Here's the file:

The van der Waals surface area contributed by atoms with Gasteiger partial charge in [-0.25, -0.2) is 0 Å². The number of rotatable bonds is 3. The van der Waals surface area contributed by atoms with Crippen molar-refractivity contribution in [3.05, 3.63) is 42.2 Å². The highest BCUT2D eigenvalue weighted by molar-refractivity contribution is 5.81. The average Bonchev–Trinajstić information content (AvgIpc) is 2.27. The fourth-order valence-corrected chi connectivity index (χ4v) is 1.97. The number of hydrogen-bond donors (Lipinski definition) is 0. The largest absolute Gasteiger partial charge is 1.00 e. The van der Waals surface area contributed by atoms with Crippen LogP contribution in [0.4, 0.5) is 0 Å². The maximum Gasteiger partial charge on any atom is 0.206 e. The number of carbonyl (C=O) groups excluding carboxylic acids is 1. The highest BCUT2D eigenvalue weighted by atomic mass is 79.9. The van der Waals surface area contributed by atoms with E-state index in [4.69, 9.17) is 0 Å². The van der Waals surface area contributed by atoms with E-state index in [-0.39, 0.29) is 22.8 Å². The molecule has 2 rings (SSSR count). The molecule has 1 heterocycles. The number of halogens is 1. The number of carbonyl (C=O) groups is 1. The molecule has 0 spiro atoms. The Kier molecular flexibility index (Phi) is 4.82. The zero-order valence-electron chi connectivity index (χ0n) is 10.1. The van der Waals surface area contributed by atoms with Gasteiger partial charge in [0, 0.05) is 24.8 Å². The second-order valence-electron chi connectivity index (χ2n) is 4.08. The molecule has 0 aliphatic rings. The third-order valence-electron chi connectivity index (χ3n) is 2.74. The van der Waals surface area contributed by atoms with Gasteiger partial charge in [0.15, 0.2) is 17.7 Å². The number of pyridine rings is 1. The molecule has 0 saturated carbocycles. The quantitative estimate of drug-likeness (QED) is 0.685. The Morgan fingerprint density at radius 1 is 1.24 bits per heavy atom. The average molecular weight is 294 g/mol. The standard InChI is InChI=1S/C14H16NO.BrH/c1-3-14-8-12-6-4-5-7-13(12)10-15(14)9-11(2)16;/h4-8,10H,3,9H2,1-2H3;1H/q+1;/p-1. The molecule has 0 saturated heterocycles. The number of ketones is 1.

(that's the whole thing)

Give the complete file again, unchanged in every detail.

The van der Waals surface area contributed by atoms with Gasteiger partial charge in [-0.25, -0.2) is 0 Å². The number of rotatable bonds is 3. The van der Waals surface area contributed by atoms with Crippen molar-refractivity contribution in [3.05, 3.63) is 42.2 Å². The highest BCUT2D eigenvalue weighted by molar-refractivity contribution is 5.81. The average Bonchev–Trinajstić information content (AvgIpc) is 2.27. The fourth-order valence-corrected chi connectivity index (χ4v) is 1.97. The number of hydrogen-bond donors (Lipinski definition) is 0. The largest absolute Gasteiger partial charge is 1.00 e. The van der Waals surface area contributed by atoms with Crippen LogP contribution in [0.4, 0.5) is 0 Å². The maximum Gasteiger partial charge on any atom is 0.206 e. The number of carbonyl (C=O) groups excluding carboxylic acids is 1. The highest BCUT2D eigenvalue weighted by atomic mass is 79.9. The van der Waals surface area contributed by atoms with E-state index in [4.69, 9.17) is 0 Å². The van der Waals surface area contributed by atoms with E-state index in [-0.39, 0.29) is 22.8 Å². The molecule has 2 rings (SSSR count). The molecule has 1 heterocycles. The number of halogens is 1. The number of carbonyl (C=O) groups is 1. The molecule has 0 spiro atoms. The Kier molecular flexibility index (Phi) is 4.82. The zero-order valence-electron chi connectivity index (χ0n) is 10.1. The van der Waals surface area contributed by atoms with Gasteiger partial charge in [0, 0.05) is 24.8 Å². The second-order valence-electron chi connectivity index (χ2n) is 4.08. The molecule has 0 aliphatic rings. The third-order valence-electron chi connectivity index (χ3n) is 2.74. The van der Waals surface area contributed by atoms with Gasteiger partial charge in [0.15, 0.2) is 17.7 Å². The number of pyridine rings is 1. The molecule has 0 saturated carbocycles. The quantitative estimate of drug-likeness (QED) is 0.685. The Morgan fingerprint density at radius 1 is 1.24 bits per heavy atom. The average molecular weight is 294 g/mol. The standard InChI is InChI=1S/C14H16NO.BrH/c1-3-14-8-12-6-4-5-7-13(12)10-15(14)9-11(2)16;/h4-8,10H,3,9H2,1-2H3;1H/q+1;/p-1. The molecule has 0 saturated heterocycles. The number of ketones is 1.